New Questions From the New Biology, by Jane F. Koretz


We live in exciting and challenging times. Advances in basic biological research have led to new, life-preserving medical technologies, and promise eventually to free us even from the thrall of genetic disorders. It is not unreasonable to believe that we and our children will be able to lead longer, healthier, and more productive lives than might have been envisioned even ten years ago, thanks to a deeper and more unified understanding of fundamental processes in living things. Associated with every advance, however, whether it be philosophical, scientific, or technological, are questions that no one had thought to ask, and implications that no one had foreseen. In most cases, these questions and implications reduce to new versions of classical ethical-moral problems. It is the contention of this essay that certain potential advances in the biological sciences will lead to questions that have never had to be considered up to now, and for which we are therefore completely unprepared.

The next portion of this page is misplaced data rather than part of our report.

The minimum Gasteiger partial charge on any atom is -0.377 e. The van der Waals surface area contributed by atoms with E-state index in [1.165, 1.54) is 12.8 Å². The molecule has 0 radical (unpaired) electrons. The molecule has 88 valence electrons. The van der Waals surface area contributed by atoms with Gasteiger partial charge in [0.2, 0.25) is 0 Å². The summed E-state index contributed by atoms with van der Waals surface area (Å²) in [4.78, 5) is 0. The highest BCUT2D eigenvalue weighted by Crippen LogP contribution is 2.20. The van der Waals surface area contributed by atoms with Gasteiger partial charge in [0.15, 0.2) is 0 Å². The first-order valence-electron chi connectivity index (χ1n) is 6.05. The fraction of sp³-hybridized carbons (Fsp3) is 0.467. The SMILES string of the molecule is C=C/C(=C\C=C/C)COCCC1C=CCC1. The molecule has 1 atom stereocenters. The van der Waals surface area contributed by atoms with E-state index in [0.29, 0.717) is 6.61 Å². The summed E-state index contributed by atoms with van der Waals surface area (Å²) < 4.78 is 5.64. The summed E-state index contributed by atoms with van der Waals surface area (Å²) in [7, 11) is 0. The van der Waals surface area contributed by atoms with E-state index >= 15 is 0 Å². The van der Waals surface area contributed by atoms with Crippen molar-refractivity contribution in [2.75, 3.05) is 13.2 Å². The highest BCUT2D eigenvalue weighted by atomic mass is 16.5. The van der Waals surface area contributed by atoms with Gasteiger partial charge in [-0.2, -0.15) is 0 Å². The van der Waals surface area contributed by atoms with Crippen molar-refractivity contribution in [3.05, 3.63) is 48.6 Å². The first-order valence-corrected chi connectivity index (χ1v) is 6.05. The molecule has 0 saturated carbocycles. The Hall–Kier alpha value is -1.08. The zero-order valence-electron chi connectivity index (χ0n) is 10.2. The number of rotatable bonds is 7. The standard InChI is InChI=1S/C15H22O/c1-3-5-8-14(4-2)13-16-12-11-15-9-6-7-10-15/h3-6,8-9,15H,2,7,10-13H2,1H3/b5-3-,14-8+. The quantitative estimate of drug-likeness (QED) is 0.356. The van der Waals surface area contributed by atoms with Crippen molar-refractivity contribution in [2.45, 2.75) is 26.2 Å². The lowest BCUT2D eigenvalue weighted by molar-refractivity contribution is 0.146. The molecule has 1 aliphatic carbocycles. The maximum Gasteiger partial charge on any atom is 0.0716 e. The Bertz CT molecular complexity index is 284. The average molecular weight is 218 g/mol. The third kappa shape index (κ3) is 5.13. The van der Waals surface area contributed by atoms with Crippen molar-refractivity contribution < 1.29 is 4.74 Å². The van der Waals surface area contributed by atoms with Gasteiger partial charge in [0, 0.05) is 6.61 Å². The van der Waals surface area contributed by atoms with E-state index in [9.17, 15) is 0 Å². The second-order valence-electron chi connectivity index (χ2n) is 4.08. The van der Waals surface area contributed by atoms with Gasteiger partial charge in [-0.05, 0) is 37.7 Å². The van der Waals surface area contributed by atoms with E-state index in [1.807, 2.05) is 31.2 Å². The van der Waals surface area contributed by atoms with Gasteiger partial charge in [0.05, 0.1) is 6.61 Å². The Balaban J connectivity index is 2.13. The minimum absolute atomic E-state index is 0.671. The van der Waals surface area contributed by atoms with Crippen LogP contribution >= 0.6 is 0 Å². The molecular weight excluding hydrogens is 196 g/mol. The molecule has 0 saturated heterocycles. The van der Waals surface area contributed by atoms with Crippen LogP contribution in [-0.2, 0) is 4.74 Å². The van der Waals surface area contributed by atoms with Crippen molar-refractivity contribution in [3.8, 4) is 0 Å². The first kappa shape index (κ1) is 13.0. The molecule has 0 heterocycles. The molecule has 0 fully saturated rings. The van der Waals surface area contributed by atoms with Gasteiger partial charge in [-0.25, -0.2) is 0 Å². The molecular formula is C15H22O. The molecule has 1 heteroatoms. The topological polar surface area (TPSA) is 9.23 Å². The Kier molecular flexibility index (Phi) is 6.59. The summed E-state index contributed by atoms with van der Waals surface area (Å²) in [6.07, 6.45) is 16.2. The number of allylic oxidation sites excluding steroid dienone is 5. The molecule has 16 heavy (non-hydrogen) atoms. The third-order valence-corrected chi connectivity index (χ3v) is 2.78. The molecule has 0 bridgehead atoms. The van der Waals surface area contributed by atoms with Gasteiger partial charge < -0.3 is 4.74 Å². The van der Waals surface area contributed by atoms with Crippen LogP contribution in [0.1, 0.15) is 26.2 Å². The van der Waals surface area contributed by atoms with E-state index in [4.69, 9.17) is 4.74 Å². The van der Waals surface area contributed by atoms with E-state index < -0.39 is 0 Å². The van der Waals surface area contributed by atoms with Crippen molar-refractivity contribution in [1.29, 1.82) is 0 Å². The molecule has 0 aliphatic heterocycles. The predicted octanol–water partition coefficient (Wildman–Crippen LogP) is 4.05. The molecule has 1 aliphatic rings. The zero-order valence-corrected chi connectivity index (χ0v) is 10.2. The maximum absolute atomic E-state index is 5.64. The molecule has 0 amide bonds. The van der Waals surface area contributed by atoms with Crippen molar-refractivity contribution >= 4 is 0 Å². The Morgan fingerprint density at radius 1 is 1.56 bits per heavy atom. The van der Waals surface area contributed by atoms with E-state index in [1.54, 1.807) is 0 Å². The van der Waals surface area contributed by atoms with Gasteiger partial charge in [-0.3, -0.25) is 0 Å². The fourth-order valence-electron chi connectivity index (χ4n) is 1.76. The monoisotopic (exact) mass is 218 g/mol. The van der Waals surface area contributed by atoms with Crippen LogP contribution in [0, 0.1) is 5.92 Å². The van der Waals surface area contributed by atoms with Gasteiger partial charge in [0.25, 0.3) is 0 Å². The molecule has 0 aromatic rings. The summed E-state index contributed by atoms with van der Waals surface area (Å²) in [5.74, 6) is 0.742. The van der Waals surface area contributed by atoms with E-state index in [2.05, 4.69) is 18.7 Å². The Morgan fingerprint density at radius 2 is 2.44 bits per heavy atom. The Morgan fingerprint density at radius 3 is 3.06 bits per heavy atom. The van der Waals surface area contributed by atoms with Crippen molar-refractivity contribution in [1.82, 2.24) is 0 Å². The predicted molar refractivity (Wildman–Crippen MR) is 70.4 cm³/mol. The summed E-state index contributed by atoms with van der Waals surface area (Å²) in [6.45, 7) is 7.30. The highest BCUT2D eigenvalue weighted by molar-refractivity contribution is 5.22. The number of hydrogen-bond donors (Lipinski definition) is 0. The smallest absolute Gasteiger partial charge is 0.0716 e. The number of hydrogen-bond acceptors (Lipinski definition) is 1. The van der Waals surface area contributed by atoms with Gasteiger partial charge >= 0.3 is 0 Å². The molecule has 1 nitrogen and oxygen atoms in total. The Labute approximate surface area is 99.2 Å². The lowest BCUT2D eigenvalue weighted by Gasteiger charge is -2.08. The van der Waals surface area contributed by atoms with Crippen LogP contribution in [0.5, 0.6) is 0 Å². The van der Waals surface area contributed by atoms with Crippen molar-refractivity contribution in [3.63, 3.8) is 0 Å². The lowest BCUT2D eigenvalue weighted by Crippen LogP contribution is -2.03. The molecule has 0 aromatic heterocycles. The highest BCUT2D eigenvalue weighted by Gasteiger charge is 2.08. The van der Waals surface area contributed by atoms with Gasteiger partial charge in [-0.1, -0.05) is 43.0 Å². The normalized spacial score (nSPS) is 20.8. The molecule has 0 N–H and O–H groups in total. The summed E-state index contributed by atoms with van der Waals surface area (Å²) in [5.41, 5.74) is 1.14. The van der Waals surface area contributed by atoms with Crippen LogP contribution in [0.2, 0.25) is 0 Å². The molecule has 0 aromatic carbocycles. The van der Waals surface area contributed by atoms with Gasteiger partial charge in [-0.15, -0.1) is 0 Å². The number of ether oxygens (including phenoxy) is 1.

My purpose then is to acquaint the reader with new and pending developments in modern biology, and, in the process, to indicate some of the questions and dilemmas that arise in relation to these developments. I fear that even questioning the directions/ implications of certain areas of modern biomedical research makes me an alarmist, apostate, or neo-Luddite in some scientific circles, but I strongly believe that all of us must participate in decisions relating to the shaping – and possible alteration – of the human species, and we are talking about nothing less than that.

New Medical Technologies:  Life, death and somewhere in between

The biological sciences and their associated “technologies” (e.g., medicine) have always been a source of questions about the nature of life and death. Medical philosophers continually grapple with questions relating to the allocation of scarce medical resources, the definition of death, the problem of when a fertilized human ovum can be considered a human being, etc. Less emotionally charged, but equally important, issues arise in relation to the treatment of non-human research subjects, the disappearance of some species and the alteration of others through cross-breeding. While the essence of many of these questions has remained unchanged over the centuries, the advancing sophistication of modern technologies has increased their complexity.